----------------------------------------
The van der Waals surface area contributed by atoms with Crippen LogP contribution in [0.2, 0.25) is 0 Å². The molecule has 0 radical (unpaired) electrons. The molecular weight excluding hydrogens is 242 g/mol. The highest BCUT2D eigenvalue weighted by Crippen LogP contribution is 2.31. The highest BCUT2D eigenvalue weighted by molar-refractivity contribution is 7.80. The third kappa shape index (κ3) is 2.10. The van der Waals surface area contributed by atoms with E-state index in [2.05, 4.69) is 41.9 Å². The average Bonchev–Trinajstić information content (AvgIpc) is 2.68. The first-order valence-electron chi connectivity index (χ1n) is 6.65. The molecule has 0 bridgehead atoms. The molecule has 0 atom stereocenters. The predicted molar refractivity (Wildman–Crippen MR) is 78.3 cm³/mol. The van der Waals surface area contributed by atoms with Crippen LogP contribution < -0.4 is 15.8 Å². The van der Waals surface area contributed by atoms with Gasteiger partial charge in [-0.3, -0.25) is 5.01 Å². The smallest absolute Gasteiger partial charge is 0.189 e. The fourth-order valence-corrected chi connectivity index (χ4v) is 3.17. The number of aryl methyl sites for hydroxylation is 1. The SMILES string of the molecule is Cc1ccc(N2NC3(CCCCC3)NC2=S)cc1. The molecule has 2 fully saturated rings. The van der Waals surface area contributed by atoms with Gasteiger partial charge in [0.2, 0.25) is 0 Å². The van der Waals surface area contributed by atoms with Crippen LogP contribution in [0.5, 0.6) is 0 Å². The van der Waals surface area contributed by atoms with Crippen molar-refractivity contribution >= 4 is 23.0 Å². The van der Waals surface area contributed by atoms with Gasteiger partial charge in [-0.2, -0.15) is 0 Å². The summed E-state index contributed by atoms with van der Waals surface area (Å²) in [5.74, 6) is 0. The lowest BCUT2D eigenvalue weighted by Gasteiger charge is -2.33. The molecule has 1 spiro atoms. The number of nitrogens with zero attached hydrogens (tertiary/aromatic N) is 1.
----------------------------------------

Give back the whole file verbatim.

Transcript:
The van der Waals surface area contributed by atoms with Crippen LogP contribution in [0.2, 0.25) is 0 Å². The molecule has 0 radical (unpaired) electrons. The molecular weight excluding hydrogens is 242 g/mol. The highest BCUT2D eigenvalue weighted by Crippen LogP contribution is 2.31. The highest BCUT2D eigenvalue weighted by molar-refractivity contribution is 7.80. The third kappa shape index (κ3) is 2.10. The van der Waals surface area contributed by atoms with E-state index in [2.05, 4.69) is 41.9 Å². The average Bonchev–Trinajstić information content (AvgIpc) is 2.68. The first-order valence-electron chi connectivity index (χ1n) is 6.65. The molecule has 0 bridgehead atoms. The molecule has 0 atom stereocenters. The predicted molar refractivity (Wildman–Crippen MR) is 78.3 cm³/mol. The van der Waals surface area contributed by atoms with Crippen LogP contribution < -0.4 is 15.8 Å². The van der Waals surface area contributed by atoms with Gasteiger partial charge in [-0.3, -0.25) is 5.01 Å². The smallest absolute Gasteiger partial charge is 0.189 e. The fourth-order valence-corrected chi connectivity index (χ4v) is 3.17. The number of aryl methyl sites for hydroxylation is 1. The SMILES string of the molecule is Cc1ccc(N2NC3(CCCCC3)NC2=S)cc1. The molecule has 2 fully saturated rings. The van der Waals surface area contributed by atoms with Gasteiger partial charge in [0.2, 0.25) is 0 Å². The van der Waals surface area contributed by atoms with Crippen LogP contribution in [0.5, 0.6) is 0 Å². The van der Waals surface area contributed by atoms with Crippen molar-refractivity contribution >= 4 is 23.0 Å². The van der Waals surface area contributed by atoms with Gasteiger partial charge in [-0.2, -0.15) is 0 Å². The summed E-state index contributed by atoms with van der Waals surface area (Å²) in [5.74, 6) is 0. The lowest BCUT2D eigenvalue weighted by Gasteiger charge is -2.33. The molecule has 1 spiro atoms. The number of nitrogens with zero attached hydrogens (tertiary/aromatic N) is 1.